In the year ending in March, Statistics New Zealand showed building consents were up 16 per cent for residential and 0.7 per cent for non-residential. But this is barely denting demand.
The Real Estate Institute of New Zealand reported a rise of 13 per cent in Auckland's median price, from $637,000 in March 2014 to $720,000 in March 2015.
If more building consents were issued, critical labour shortages would likely mean delays in new construction.
Prime Minister John Key conceded in April that property prices "are going up too rapidly". He said the Government is concentrating on getting first-time home buyers on the property ladder.
Last month, Reserve Bank Governor Graeme Wheeler announced a change in the LVR for property investors who borrow to buy. From October 1 they'll need a 30 per deposit instead of 20 per cent.
On May 17 John Key announced changes to the way investment property will be taxed, and measures will include forcing all buyers of Kiwi real estate to have an IRD number and a local bank account.
In the Budget, the Government spoke about releasing Crown-owned land for housing development in Auckland.
In April, the Government made changes to the KiwiSaver Scheme to allow first-time buyers to access their member tax credits as well as investment returns and employer and member contributions. It's a move that has resulted in people shredding their KiwiSaver accounts in record numbers. ANZ reported more calls to its customer contact centre about accessing their KiwiSaver for a first home withdrawal in the first week of April than it did in the whole month of April last year.
New Zealand Institute of Economic Research principal economist Shamubeel Eaqub, says: "If you're going to have policies to try to cool things, then it has to be at the bulk of the people who are borrowing the money to buy the houses. We know that most of the houses are being bought by people who have many properties - investors, not first home buyers."
There is no indication of anything like a bubble.
Eaqub said the effect of the higher Loan to Value restrictions (LVR) the Reserve Bank of New Zealand (RBNZ) introduced in October 2013 has been to take many first home buyers out of the market. This eliminated some competition for large property investors.
A low supply of land, restrictions on housing density, population growth and increases in bank lending have been leading factors causing the situation. Similar scenarios are playing out in large cities all over the world.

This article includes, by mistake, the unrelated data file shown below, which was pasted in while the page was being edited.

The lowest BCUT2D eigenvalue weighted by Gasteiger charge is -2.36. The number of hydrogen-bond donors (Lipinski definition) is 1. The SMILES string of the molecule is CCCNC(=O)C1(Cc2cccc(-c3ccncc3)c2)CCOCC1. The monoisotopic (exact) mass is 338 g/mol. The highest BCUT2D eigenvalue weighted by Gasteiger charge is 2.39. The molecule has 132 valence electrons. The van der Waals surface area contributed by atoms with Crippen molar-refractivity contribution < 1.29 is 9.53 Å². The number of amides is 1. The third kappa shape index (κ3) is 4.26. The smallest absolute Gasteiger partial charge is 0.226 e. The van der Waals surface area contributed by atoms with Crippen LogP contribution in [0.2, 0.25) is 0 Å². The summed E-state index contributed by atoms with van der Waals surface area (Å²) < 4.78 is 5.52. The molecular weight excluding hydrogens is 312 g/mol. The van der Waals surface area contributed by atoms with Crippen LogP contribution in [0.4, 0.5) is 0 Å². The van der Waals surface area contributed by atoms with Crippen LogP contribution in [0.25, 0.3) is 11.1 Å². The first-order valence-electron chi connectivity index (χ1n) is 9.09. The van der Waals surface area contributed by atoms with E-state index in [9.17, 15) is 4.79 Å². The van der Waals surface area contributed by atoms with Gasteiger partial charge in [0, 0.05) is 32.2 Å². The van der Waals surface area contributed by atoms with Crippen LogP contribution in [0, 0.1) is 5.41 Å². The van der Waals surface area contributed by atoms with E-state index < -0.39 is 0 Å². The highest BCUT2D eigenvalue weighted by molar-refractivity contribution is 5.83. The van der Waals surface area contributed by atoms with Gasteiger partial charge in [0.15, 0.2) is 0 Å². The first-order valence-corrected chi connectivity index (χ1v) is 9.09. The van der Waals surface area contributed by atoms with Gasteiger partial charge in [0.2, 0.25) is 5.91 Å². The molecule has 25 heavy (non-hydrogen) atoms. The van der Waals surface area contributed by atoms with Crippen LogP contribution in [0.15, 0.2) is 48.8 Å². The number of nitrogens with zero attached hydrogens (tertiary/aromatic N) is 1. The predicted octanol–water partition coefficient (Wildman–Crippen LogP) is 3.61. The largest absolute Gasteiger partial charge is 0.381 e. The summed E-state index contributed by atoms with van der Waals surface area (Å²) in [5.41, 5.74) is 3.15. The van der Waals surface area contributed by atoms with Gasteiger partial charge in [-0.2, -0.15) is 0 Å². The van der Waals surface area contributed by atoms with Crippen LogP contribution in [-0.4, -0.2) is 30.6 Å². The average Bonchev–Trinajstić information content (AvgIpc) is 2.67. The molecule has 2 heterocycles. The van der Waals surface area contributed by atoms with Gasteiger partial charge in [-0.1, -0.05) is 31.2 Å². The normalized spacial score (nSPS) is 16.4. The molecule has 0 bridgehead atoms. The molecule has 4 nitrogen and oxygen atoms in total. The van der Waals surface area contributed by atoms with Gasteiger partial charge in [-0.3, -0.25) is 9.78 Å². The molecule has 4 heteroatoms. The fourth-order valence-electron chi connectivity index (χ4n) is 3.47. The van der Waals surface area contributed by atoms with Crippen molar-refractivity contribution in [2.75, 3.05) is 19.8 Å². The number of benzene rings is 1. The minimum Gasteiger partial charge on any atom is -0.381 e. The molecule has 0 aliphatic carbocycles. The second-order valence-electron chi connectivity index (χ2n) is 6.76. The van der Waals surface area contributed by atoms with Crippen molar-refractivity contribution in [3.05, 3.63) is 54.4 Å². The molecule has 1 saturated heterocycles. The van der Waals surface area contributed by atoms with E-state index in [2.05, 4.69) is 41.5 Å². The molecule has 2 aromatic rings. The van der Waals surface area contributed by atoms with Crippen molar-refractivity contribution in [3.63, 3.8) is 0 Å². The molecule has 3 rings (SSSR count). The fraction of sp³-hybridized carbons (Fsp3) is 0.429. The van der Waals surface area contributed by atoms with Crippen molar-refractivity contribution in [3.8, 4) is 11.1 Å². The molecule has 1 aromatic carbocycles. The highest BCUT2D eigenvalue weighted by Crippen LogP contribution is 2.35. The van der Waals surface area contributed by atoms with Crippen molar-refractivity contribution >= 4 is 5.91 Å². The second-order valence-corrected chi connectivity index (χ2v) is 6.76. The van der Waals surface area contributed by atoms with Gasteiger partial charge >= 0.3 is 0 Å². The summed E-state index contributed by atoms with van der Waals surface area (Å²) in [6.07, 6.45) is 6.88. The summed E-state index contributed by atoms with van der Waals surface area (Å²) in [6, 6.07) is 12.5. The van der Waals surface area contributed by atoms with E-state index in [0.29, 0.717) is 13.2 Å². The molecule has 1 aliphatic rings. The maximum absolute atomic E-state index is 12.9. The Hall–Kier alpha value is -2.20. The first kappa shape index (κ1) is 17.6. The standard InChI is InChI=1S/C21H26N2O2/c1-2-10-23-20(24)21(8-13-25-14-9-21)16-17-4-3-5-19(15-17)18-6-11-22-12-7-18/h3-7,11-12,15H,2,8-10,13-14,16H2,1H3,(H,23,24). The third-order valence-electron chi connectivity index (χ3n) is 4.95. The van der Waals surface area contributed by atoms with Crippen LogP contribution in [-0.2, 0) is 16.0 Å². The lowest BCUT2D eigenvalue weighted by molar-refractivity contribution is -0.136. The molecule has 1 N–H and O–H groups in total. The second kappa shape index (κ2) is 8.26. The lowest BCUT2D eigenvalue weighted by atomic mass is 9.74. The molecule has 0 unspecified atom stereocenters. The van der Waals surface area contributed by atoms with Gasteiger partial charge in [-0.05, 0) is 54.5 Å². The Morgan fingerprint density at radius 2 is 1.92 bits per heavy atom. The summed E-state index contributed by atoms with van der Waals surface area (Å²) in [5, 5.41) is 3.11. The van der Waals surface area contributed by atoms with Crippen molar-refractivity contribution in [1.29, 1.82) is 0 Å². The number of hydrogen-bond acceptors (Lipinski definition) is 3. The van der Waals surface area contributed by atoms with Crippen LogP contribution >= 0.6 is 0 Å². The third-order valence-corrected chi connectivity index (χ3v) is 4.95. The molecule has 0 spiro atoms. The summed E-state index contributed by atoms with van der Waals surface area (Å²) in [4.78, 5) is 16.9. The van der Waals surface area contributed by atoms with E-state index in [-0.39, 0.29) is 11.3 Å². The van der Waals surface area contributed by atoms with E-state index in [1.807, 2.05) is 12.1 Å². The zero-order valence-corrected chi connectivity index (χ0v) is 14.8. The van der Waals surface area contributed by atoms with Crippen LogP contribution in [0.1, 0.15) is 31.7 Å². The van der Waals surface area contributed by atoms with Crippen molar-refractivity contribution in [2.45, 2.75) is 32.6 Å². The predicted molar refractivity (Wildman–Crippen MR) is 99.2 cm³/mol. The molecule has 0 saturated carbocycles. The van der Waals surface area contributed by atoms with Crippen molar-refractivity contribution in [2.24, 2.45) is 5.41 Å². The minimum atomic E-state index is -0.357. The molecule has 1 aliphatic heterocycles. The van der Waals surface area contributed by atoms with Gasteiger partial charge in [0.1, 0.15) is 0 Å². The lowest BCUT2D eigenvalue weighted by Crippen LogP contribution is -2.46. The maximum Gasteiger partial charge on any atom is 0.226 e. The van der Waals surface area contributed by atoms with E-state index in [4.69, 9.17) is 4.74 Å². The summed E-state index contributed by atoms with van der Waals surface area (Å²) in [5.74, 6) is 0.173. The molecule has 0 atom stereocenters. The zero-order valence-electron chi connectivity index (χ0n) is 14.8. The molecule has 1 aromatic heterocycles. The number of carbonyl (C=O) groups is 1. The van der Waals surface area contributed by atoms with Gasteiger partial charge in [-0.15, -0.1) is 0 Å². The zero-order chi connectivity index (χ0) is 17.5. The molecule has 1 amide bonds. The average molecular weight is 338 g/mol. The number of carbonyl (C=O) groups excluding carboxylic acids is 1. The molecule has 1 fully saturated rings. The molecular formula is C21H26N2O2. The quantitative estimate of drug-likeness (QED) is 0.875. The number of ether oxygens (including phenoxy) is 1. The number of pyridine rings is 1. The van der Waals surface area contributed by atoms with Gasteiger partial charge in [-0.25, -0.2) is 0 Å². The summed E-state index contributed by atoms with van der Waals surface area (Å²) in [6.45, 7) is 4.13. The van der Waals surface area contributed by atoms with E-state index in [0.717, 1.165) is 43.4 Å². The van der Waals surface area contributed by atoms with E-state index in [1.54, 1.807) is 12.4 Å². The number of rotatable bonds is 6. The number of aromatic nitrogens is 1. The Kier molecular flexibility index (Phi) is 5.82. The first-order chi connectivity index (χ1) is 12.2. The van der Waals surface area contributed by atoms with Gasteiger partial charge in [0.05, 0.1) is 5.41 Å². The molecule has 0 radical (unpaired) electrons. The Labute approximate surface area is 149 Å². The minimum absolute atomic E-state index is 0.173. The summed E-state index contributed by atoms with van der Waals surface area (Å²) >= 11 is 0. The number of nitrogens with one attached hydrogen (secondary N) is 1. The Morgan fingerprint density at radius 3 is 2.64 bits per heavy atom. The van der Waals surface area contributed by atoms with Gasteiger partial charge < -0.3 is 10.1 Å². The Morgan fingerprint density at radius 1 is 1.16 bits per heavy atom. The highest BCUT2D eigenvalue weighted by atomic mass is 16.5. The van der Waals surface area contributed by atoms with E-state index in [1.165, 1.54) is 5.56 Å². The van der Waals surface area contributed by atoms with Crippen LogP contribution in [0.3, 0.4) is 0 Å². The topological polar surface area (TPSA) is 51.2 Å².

"We don't think a big broad tool like interest rates would be the right one at this point in time," Eaqub says. "We don't have any easy short-term solutions."
The Reserve Bank is saying we are in an unusual economic cycle. Despite a prolonged period of low interest rates, inflation is staying low. Annual inflation for the March quarter was 0.1 per cent, which is well below the target midpoint of 2 per cent. If the Reserve Bank were to raise interest rates, it would likely lower inflation within the following 18 to 24 months.
A rise in interest rates would be particularly hard on new home buyers. It could cause mortgage holders to default on their loans, which could hurt the banks and the wider economy.
Despite the record high prices, Dr Susan Flint-Hartle, senior lecturer at Massey's School of Economics and Finance, is not worried.
"I think the way residential properties are sold now - by auction, is increasing prices more than they normally would by sale by private negotiation. Sellers are now expecting high prices," Flint-Hartle says.
"I personally think the property market is very strong because all the drivers are in place. There is no indication of anything like a bubble in my opinion."
She believes the hurdle for first home buyers is high. People are asking parents for help, living on the outskirts of the city or facing being lifelong renters.
ANZ chief economist Cameron Bagrie doesn't see the Auckland market as a bubble but does see what he calls some "frothing".
"The Auckland market right here and now is obviously strong as an ox. It would worry me if that strength did not dissipate. I expect the market, by hook or by crook, to slow in the next 12 months. But we're talking about going from a gallop to a canter," Bagrie said.
"London and Sydney are ripping along as well, yet we're still going through that process of urbanisation."
Other countries including Dubai, Taiwan and China are facing rising prices. As the big cities become larger and larger, property prices rise.
If house prices rise at 10 per cent while wages grow at only 5 per cent, it's not sustainable.
Bagrie believes that commercial properties, even including dairy land prices, are well overvalued. But overseas buyers still see New Zealand as cheap.
"There is an awful lot of cash turning up from overseas. I'm hearing stories about a huge number of Auckland properties that are simply vacant at the moment."